Usually, when NICE looks at the cost effectiveness of a healthcare intervention, the benefit of the intervention is measured in terms of how many quality-adjusted life years (QALYs) it provides. The ‘quality’ adjustment is based on a measurement of health-related aspects of quality of life, usually using the EQ-5D instrument.
However, there is some debate that the existing measures of health-related quality of life might not capture important benefits of treatments beyond health-related quality of life, such as independence or improved relationships with friends, family and carers.
So, for the last three years, NICE has been part of a research project investigating how quality of life measures used to evaluate healthcare treatments such as drugs can be extended into areas of social care and public health, with the aim producing a patient-reported outcome measure, suitable for use across these broader areas.
The ‘Extending the QALY’ research project has been led by the School of Health and Related Research (ScHARR) at the University of Sheffield, in collaboration with the University of Kent, the Office of Health Economics and an international team of researchers from the EuroQol Group, and jointly funded by the UK Medical Research Council and the EuroQol Research Foundation.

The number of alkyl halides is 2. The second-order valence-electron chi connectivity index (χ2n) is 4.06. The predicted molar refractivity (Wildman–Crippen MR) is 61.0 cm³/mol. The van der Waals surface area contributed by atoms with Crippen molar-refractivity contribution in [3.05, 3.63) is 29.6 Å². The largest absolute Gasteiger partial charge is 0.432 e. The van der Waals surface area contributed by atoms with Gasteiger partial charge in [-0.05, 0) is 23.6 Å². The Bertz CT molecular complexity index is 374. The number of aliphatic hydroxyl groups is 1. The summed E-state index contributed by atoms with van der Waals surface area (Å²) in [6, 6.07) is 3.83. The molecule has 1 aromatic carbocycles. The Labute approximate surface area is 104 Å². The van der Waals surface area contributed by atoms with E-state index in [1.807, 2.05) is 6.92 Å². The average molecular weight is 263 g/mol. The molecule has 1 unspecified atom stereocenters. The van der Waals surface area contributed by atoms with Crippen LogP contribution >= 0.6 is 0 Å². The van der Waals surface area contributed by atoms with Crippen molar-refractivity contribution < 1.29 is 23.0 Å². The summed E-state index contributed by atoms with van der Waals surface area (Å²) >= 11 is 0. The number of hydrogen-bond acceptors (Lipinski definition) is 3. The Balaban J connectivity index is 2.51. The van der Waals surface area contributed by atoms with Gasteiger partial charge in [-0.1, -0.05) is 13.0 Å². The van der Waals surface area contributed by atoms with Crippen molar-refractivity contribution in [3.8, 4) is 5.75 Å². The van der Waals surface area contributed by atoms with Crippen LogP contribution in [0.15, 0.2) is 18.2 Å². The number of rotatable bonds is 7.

The project is nearing completion, with final study results expected towards the end of 2021, and a new instrument titled the EQ-HWB (EQ Health and Wellbeing instrument) has been produced. EQ-HWB has been designed as a standardised measure of aspects of health and wellbeing and currently has 25 items, as well as there being a shorter version, called the EQ-HWB-S (EQ Health and Wellbeing Short version), which currently has just 9 items.
The EQ-HWB is currently only being made available to research collaborators, with both versions of the EQ-HWB instrument having been given the status of Experimental Version. At a later stage the EQ-HWB will be made available via the EuroQol website as a Beta Version.
The EQ-HWB is not in development as a replacement for EQ-5D, but as a different patient-reported outcomes instrument that captures a broader range of impacts on people, their families and carers. Further research is planned to validate EQ-HWB and compare it with existing instruments. NICE supports this important research, which will help us to decide whether and how to use EQ-HWB to inform NICE evaluations in future.
For more information, please see the EQ-HWB page on the Euroqol Website.
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